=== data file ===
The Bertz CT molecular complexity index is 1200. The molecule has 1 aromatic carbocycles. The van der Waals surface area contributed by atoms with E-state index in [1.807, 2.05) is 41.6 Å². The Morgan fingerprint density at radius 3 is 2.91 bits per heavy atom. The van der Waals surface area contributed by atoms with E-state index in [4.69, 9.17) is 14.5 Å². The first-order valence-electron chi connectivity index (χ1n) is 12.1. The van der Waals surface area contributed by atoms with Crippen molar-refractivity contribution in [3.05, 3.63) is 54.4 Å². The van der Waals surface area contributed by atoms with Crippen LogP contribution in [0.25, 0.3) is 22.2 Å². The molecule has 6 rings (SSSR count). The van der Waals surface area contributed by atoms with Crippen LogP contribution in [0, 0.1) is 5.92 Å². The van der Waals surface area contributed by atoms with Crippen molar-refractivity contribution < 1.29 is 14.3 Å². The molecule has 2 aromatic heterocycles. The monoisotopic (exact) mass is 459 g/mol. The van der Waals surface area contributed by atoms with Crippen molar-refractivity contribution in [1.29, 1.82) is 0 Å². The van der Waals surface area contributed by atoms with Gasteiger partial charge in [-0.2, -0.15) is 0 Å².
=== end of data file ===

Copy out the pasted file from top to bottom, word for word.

The Bertz CT molecular complexity index is 1200. The molecule has 1 aromatic carbocycles. The van der Waals surface area contributed by atoms with E-state index in [1.807, 2.05) is 41.6 Å². The Morgan fingerprint density at radius 3 is 2.91 bits per heavy atom. The van der Waals surface area contributed by atoms with E-state index in [4.69, 9.17) is 14.5 Å². The first-order valence-electron chi connectivity index (χ1n) is 12.1. The van der Waals surface area contributed by atoms with Crippen molar-refractivity contribution in [3.05, 3.63) is 54.4 Å². The van der Waals surface area contributed by atoms with Crippen LogP contribution in [0.25, 0.3) is 22.2 Å². The molecule has 6 rings (SSSR count). The van der Waals surface area contributed by atoms with Crippen LogP contribution in [0, 0.1) is 5.92 Å². The van der Waals surface area contributed by atoms with Crippen molar-refractivity contribution < 1.29 is 14.3 Å². The molecule has 2 aromatic heterocycles. The monoisotopic (exact) mass is 459 g/mol. The van der Waals surface area contributed by atoms with Crippen molar-refractivity contribution in [1.29, 1.82) is 0 Å². The van der Waals surface area contributed by atoms with Gasteiger partial charge in [-0.2, -0.15) is 0 Å².